- Wise Words -
Getting started on LinkedIn
by fergus mellon
I am a bit of a social media-phobe in that I am a reluctant member of Facebook and rarely post updates on what I had for lunch and other important aspects of my life. While not being a “social sharer,” I do really value LinkedIn as a professional tool, not just a portable Rolodex, but also as a way to see who in my network could help me with business projects. There may be a long-lost colleague now at a company that I want to do a deal with or someone in my network who can provide a reference on a candidate.
It can also serve as your “professional billboard.” A well-constructed profile can show you in a great light to your industry. I’m amazed when I look at the “who viewed your profile” tab of LinkedIn (yes, LinkedIn shows you this) of just who is interested in me.
Here is the minimum of what I would do on LinkedIn:
Spend Time on Your Profile. Make it look good and ensure that it contains accurate and interesting information. The basics are to have a professional-looking picture of yourself (i.e., not holding a drink), a strong, but concise, summary of your experience and key skills and a description of your current position as well as previous ones. It really is pretty simple: View it as an online version of your résumé.
Remove the dates you spent in college as this can “age” you. Far better that you let your experience and qualifications work for you than being ruled out for roles for which you may be considered either too young or too old.
Link up. Once your professional billboard is complete, focus on getting an audience for it. Connect to everyone you can in your professional network. You don’t need to be desperate about this, but if you have a good interview with someone but don’t get the job, get LinkedIn with him or her. Use your professors and friends from college if you are just starting out and then build your network from there, through current and past colleagues, as well anyone who you take a meeting with and have a professional relationship with. Take advantage also of the service that LinkedIn has of reading your contacts on your personal email account and then inviting these people to connect.
I have a ton of people in my LinkedIn network, and they help me in my career: Some I ask for introductions to companies that I want to partner with. Some I ask for informal references on candidates and some have even helped refer me for a new job with a personal introduction. Some of the people with whom I’ve LinkedIn may never help me (or I may never help them), but it is a real-time directory of the professionals in my industry and is a serious resource for me.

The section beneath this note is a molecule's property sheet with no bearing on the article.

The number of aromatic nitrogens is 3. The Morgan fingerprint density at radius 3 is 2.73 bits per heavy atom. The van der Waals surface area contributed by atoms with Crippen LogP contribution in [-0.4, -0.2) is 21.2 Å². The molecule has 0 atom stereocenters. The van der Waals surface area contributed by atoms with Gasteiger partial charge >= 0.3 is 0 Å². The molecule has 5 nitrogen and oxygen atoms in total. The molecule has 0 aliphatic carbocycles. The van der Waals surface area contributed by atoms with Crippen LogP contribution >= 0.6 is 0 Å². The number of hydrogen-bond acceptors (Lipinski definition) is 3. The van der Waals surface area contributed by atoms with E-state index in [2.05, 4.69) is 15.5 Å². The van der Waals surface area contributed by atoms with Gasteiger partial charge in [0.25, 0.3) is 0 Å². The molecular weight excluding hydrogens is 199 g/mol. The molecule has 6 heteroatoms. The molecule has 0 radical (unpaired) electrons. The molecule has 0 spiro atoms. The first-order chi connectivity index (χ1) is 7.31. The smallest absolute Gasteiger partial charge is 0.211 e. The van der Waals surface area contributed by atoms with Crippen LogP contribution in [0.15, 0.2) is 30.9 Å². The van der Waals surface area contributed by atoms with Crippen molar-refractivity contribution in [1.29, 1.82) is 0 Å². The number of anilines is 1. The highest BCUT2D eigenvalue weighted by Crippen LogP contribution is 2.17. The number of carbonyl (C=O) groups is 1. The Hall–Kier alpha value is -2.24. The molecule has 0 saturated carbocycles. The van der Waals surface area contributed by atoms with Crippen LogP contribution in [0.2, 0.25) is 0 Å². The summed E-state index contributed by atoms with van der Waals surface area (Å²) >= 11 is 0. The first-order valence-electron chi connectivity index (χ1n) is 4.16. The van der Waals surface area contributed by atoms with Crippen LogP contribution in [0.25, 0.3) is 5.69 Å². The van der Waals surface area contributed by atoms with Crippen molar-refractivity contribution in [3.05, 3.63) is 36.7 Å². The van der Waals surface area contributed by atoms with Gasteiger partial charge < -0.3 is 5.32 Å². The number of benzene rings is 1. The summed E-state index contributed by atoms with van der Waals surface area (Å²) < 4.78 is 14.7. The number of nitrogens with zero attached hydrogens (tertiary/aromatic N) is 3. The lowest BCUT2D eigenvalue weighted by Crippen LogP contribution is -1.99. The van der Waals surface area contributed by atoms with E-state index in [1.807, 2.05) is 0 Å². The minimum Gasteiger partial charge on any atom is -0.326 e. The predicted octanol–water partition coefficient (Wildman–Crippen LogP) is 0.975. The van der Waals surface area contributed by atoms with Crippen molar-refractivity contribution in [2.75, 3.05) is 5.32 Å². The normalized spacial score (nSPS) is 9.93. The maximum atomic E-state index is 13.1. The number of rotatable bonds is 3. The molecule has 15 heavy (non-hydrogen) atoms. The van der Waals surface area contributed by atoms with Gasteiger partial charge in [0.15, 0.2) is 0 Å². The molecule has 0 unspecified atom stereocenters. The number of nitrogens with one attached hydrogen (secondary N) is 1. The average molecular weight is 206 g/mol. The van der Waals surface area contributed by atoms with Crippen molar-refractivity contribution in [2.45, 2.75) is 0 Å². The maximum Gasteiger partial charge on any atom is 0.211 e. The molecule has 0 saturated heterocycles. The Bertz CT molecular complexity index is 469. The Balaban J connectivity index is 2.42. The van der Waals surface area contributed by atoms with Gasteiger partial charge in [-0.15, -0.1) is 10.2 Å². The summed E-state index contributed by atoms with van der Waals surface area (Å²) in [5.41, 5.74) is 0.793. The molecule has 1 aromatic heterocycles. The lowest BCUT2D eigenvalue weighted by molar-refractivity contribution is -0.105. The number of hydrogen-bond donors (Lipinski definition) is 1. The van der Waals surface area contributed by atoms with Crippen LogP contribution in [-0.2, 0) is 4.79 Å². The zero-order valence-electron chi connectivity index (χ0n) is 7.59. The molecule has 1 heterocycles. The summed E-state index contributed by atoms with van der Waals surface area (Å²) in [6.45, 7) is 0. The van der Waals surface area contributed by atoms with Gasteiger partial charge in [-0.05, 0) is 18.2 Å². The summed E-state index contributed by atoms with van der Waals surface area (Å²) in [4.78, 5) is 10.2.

Trade recommendations. If a friend leaves your company, offer to do a “recommendation trade.” Write one for them and ask for one yourself. This may seem a bit yucky, but do it anyway. View it as a professional favor. On a side note, I always have huge flags when people either don’t have recommendations OR have never written a recommendation for someone else, despite having many of their own. The latter person looks like a selfish taker, the former like someone with no professional buddies, so get some and give some!
Getting a reference from a peer or someone who worked for you can be even more useful than one from a former manager: It shows that as well as managing up, you can also manage across and below the organizational totem pole. I have recommendations from the IT guy (and wrote one for him, too!) and am as proud of that reference as I am one from a former manager or business partner.
Respond to recruiters. Always respond to recruiters professionally. The reason is simple: A recruiter could help later on. Keep them happy, and view building and keeping these relationships as a high priority. You just never know where the next big opportunity will come from. If you don’t want a job a recruiter wants to offer you, think of someone who could do the job. It will be great networking. The person you recommend will be glad that you were helping them. The recruiter will view you as an influencer and so when you ask for a job they will think highly of you. This is advice I received from my former and now current manager (amazing how staying in contact can work, right?!).
Share your news. Your company is likely going to have articles published about it as well as make announcements through its PR team. Share these through LinkedIn as they will help increase your company’s profile. By “Sharing” or “Liking” an article through LinkedIn you will be amplifying your company’s efforts.
The other “amplification” I try to do is to post job vacancies in my company to my LinkedIn. This does not just help your company, but as you will have fresh “content” that you are delivering to your network, there is more chance that people will then view your profile. By having more people view your professional billboard you will increase your chances of also landing a great new job.
Lock down your updates. If you are looking for a new job and coming into contact with a lot of hiring managers, recruiters and HR professionals you may want to turn off the “Update My Network” feature. Basically, this is a toggle that lets you stop LinkedIn from broadcasting your updates (new contacts, updates to your profile) to your network. While it is unlikely that your HR team or manager will notice activity around getting a new job, I would still not risk it.
First Published in USA Today